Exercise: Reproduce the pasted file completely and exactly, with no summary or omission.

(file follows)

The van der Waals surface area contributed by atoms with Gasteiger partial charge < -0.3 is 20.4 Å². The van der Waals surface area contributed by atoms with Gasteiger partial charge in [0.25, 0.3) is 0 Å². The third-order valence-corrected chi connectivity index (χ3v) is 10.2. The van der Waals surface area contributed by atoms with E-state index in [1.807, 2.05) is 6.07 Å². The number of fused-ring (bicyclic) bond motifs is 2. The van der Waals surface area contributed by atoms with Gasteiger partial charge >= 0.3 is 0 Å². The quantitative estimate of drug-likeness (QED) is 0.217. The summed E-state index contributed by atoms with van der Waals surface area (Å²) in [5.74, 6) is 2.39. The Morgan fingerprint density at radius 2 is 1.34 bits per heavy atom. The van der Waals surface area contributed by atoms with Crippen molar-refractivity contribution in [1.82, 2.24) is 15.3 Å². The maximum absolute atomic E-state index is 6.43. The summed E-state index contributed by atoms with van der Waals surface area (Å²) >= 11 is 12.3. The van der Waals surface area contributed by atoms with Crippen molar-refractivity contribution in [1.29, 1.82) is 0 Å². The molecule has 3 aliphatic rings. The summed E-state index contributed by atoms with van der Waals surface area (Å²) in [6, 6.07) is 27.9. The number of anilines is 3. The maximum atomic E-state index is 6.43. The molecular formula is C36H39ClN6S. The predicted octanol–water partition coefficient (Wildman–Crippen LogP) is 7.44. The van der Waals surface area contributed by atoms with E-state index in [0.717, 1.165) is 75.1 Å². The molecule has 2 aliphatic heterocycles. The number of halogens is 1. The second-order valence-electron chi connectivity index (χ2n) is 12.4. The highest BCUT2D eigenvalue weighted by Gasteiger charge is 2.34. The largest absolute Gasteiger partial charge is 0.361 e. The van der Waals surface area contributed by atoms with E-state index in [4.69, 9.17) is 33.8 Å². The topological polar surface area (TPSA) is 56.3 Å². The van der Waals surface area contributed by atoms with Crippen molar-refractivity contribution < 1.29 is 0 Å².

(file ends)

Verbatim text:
The van der Waals surface area contributed by atoms with Gasteiger partial charge < -0.3 is 20.4 Å². The van der Waals surface area contributed by atoms with Gasteiger partial charge in [0.25, 0.3) is 0 Å². The third-order valence-corrected chi connectivity index (χ3v) is 10.2. The van der Waals surface area contributed by atoms with E-state index in [1.807, 2.05) is 6.07 Å². The number of fused-ring (bicyclic) bond motifs is 2. The van der Waals surface area contributed by atoms with Gasteiger partial charge >= 0.3 is 0 Å². The quantitative estimate of drug-likeness (QED) is 0.217. The summed E-state index contributed by atoms with van der Waals surface area (Å²) in [5.74, 6) is 2.39. The Morgan fingerprint density at radius 2 is 1.34 bits per heavy atom. The van der Waals surface area contributed by atoms with Crippen molar-refractivity contribution in [1.82, 2.24) is 15.3 Å². The maximum absolute atomic E-state index is 6.43. The summed E-state index contributed by atoms with van der Waals surface area (Å²) >= 11 is 12.3. The van der Waals surface area contributed by atoms with Crippen molar-refractivity contribution in [1.29, 1.82) is 0 Å². The molecule has 3 aliphatic rings. The summed E-state index contributed by atoms with van der Waals surface area (Å²) in [6, 6.07) is 27.9. The number of anilines is 3. The maximum atomic E-state index is 6.43. The molecular formula is C36H39ClN6S. The predicted octanol–water partition coefficient (Wildman–Crippen LogP) is 7.44. The van der Waals surface area contributed by atoms with E-state index in [0.717, 1.165) is 75.1 Å². The molecule has 2 aliphatic heterocycles. The number of halogens is 1. The second-order valence-electron chi connectivity index (χ2n) is 12.4. The highest BCUT2D eigenvalue weighted by Gasteiger charge is 2.34. The largest absolute Gasteiger partial charge is 0.361 e. The van der Waals surface area contributed by atoms with E-state index in [4.69, 9.17) is 33.8 Å². The topological polar surface area (TPSA) is 56.3 Å². The van der Waals surface area contributed by atoms with Crippen molar-refractivity contribution < 1.29 is 0 Å².